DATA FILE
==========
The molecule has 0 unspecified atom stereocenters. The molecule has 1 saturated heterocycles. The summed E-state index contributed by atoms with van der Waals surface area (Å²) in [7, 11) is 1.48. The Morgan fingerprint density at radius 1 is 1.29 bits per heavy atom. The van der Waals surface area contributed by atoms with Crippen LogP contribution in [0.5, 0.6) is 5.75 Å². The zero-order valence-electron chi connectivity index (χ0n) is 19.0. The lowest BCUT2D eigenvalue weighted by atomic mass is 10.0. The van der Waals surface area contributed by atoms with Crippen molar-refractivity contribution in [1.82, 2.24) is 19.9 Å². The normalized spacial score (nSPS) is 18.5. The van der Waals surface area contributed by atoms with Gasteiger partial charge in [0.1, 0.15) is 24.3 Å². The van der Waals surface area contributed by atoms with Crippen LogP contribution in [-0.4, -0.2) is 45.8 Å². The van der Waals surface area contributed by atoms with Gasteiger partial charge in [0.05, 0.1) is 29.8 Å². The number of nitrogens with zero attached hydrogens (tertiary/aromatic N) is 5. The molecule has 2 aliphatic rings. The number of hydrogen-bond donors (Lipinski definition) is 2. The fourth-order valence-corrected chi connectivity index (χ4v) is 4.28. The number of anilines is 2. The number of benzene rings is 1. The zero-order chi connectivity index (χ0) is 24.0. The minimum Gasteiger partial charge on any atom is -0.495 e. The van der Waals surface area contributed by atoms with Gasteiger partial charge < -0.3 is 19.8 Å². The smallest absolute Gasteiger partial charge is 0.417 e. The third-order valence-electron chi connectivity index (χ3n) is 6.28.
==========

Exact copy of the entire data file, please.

The molecule has 0 unspecified atom stereocenters. The molecule has 1 saturated heterocycles. The summed E-state index contributed by atoms with van der Waals surface area (Å²) in [7, 11) is 1.48. The Morgan fingerprint density at radius 1 is 1.29 bits per heavy atom. The van der Waals surface area contributed by atoms with Crippen LogP contribution in [0.5, 0.6) is 5.75 Å². The zero-order valence-electron chi connectivity index (χ0n) is 19.0. The lowest BCUT2D eigenvalue weighted by atomic mass is 10.0. The van der Waals surface area contributed by atoms with Crippen molar-refractivity contribution in [1.82, 2.24) is 19.9 Å². The normalized spacial score (nSPS) is 18.5. The van der Waals surface area contributed by atoms with Gasteiger partial charge in [0.1, 0.15) is 24.3 Å². The van der Waals surface area contributed by atoms with Crippen LogP contribution in [-0.4, -0.2) is 45.8 Å². The van der Waals surface area contributed by atoms with Gasteiger partial charge in [0.05, 0.1) is 29.8 Å². The number of nitrogens with zero attached hydrogens (tertiary/aromatic N) is 5. The molecule has 2 aliphatic rings. The number of hydrogen-bond donors (Lipinski definition) is 2. The fourth-order valence-corrected chi connectivity index (χ4v) is 4.28. The number of anilines is 2. The number of benzene rings is 1. The zero-order chi connectivity index (χ0) is 24.0. The minimum Gasteiger partial charge on any atom is -0.495 e. The van der Waals surface area contributed by atoms with Gasteiger partial charge < -0.3 is 19.8 Å². The smallest absolute Gasteiger partial charge is 0.417 e. The third-order valence-electron chi connectivity index (χ3n) is 6.28.